Saints March On with second big win at home
The London Saints picked up where we left off last week with another emphatic home win, this time over first-time opponents Nascot CC from Watford.
Maiden centuries from Warren Short and Steve “Scones” Grant took also took the 10-man Saints past the 200-run mark for the second time this season and posted the second-highest 2nd-wicket stand in the club’s history.
To be fair, Nascot were without many of their regular players as several of them were away at a team-mates stag-do. But stand-in skipper David “Flatliner” Nanton was naturally apprehensive when he received the e-mail a few days before informing him that Nascot would be giving some of their youngsters a game. After all, our recent history against younger, more athletic players hasn’t exactly been a glorious one! Perhaps that was why Flatliner spent a good 15 minutes before the game trying to figure out who his 11th player was, and why they hadn’t yet shown up, before finally realising that there wasn’t one. In fact, he’d already been informed the day before that our would-be 11th man – a mate of Mark Barber’s – had somehow contrived to end up in intensive care 24 hours before his Saints debut!
Nascot won the toss and invited us to bat. They started well, too, with opening bowler Shishir Bhattacharjee maintaining a good line and length that keep our initial scoring rate down. And when he took Damian’s wicket – caught at square leg for 6 – no one was sure at that point what turn the game might take.
Enter Warren Short. Already an impressive debutant in last week’s game, and with his parents looking on this time around, he quickly overtook Scones in the scoring, hammering the luckless Nascot bowlers to all ends of the ground. Not that the bowling was bad either! But having survived a dropped catch earlier in his innings, Short certainly made the most of it to reach 102 before falling LBW to a full toss from Taqeer.
We were also benefitting from several gaps in the Nascot field placings, and Flatliner, as on-field umpire, took to offering advice to the youngsters on their positioning. Meanwhile, on the other end, Scones was getting into his stride as well, before being caught out the very next ball after reaching his century.
Ed “Pike” Price went LBW for 2 before Andy Mayhew (13 n.o.) and guest player Tahir Mohamed (1 n.o.) rounded off the innings at 234/4.
Not knowing to expect from the batting, and particularly with Nascot’s two regular, more experienced players – wicketkeeper/batsman David Gibbs and Richard Temple – opening, we opted for an opening bowling attack of Flatliner and Burrell, the latter bowling Gibbs for a duck in the second over, with his first ball of the game. Burrell then picked up two more quick wickets in his next three overs before Temple was run out by Mayhew after a mix up with one of the younger players – the first of two such dismissals.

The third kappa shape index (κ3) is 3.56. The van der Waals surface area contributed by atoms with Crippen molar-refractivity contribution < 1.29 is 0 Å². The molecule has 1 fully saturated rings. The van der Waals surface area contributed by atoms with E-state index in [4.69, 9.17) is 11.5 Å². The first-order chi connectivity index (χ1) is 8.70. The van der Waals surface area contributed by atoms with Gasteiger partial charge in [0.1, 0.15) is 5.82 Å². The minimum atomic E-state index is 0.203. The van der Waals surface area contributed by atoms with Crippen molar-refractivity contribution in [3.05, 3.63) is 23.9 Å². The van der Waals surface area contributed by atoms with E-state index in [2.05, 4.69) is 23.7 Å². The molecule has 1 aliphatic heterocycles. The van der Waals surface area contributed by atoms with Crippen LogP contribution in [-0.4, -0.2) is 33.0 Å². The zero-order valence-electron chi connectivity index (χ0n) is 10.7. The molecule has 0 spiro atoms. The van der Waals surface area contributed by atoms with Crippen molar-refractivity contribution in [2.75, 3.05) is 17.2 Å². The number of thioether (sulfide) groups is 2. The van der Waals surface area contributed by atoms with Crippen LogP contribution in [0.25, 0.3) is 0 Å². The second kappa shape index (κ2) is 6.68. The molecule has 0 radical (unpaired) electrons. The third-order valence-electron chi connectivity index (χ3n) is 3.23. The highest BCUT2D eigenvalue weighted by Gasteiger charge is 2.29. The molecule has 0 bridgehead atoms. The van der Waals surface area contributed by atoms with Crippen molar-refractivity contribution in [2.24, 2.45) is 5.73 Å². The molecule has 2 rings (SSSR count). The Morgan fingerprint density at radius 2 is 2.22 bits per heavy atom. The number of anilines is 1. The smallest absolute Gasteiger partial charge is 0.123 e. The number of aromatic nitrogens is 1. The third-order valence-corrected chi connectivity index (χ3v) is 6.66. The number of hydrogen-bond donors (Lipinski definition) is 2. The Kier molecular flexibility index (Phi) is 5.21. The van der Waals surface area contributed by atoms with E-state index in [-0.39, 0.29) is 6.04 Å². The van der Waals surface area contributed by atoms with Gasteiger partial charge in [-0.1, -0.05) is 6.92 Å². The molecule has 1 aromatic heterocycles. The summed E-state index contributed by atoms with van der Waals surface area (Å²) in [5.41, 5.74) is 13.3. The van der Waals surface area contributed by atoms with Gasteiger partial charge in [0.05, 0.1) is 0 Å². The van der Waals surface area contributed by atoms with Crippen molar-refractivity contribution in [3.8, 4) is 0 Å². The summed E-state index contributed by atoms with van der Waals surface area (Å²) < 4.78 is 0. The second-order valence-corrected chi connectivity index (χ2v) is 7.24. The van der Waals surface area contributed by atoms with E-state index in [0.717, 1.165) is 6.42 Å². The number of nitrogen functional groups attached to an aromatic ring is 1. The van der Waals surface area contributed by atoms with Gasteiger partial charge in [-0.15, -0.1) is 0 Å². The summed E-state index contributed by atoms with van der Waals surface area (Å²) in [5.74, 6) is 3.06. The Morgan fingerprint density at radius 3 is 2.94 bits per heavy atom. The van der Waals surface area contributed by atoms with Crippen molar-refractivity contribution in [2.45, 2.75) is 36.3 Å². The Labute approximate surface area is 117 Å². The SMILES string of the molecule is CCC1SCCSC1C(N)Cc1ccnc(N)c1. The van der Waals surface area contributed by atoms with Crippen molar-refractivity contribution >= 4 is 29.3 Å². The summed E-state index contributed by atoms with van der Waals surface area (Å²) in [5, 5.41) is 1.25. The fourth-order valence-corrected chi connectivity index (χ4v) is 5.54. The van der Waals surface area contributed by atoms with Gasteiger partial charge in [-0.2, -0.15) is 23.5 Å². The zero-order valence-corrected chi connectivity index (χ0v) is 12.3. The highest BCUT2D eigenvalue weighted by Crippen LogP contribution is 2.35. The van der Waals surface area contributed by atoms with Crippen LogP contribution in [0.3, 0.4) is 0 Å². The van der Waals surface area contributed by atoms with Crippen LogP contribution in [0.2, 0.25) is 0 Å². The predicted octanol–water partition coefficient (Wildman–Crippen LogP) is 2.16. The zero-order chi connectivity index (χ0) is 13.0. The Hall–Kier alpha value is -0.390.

Sensing that we had the game under control, the bowling was shared around with Mayhew – having already taken a wicket in a two-over spell – taking over wicketkeeping duties from Damian, so the latter could bowl as well. Damian should have had a wicket too, had he not ignored Warren’s shout (“It was directly over me, so I thought he’d stop”) with the inevitable collision giving the batsman an unexpected lifeline. Mohamed bowled three very pacy overs for his first Saints wicket – that of Bhattacharjee, who was starting to show some promise with the bat. Pike, his hangover made even worse by his unhappiness over the LBW decision, declined an offer to bowl, so the skipper tossed the ball to Warren, who we’d never seen with the ball. Well, now we know! Someone did manage to nick a solitary run from his three overs, but at the cost of three wickets… and that was the game, with Nascot all out for 86 in 21 overs.
The young opposition players were a lot more athletic than we were (who isn’t?!) and showed some real promise with their bowling and batting, particularly Bhattacharjee and skipper Ryan Farmer but were beaten on experience on the day. In a few years, though, one expects they’ll be much more fearsome competitors, playing alongside some of Nascot’s more experienced players.
We must acknowledge, though, the sterling performances from our newest club centurions as well as Burrell and Warren (again) with the ball. No ducks for the Saints also means that there was no change to the Duck Trophy contenders list.
Of course, stand-in skipper Flatliner – who took no wickets, did not bat, and couldn’t even remember how many players he had on the day – modestly deflected suggestions that his more gentle, laid-back, non-dictatorial approach to matters might have had anything at all to do with the team’s performance!
Bring on the Gents next week…
Man of the Match – A no-brainer: Warren Short for his maiden club century and exceptional bowling figures of 2-1-1-3. Special mention to Scones for his 100 as well!
Champagne Moment – A very confused Flatliner desperately trying to work out who his missing 11th player was, despite a phone-call the day before confirming that he would only have 10 on the day.